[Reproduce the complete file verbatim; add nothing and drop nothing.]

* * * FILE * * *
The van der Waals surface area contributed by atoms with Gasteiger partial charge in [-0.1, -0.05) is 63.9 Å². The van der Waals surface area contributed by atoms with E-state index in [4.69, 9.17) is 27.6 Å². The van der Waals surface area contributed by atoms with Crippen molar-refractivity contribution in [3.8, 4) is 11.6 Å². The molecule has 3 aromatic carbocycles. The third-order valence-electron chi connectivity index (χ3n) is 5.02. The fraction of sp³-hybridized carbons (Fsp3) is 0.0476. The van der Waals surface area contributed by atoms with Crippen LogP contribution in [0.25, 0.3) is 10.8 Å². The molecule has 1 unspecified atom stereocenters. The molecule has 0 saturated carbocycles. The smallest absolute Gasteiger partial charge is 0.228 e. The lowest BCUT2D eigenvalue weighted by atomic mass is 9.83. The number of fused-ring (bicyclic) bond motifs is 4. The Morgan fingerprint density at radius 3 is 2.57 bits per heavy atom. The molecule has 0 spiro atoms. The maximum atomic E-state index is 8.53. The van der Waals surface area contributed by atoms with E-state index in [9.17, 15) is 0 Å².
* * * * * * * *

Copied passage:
The van der Waals surface area contributed by atoms with Gasteiger partial charge in [-0.1, -0.05) is 63.9 Å². The van der Waals surface area contributed by atoms with E-state index in [4.69, 9.17) is 27.6 Å². The van der Waals surface area contributed by atoms with Crippen molar-refractivity contribution in [3.8, 4) is 11.6 Å². The molecule has 3 aromatic carbocycles. The third-order valence-electron chi connectivity index (χ3n) is 5.02. The fraction of sp³-hybridized carbons (Fsp3) is 0.0476. The van der Waals surface area contributed by atoms with Crippen LogP contribution in [0.25, 0.3) is 10.8 Å². The molecule has 1 unspecified atom stereocenters. The molecule has 0 saturated carbocycles. The smallest absolute Gasteiger partial charge is 0.228 e. The lowest BCUT2D eigenvalue weighted by atomic mass is 9.83. The number of fused-ring (bicyclic) bond motifs is 4. The Morgan fingerprint density at radius 3 is 2.57 bits per heavy atom. The molecule has 0 spiro atoms. The maximum atomic E-state index is 8.53. The van der Waals surface area contributed by atoms with E-state index in [9.17, 15) is 0 Å².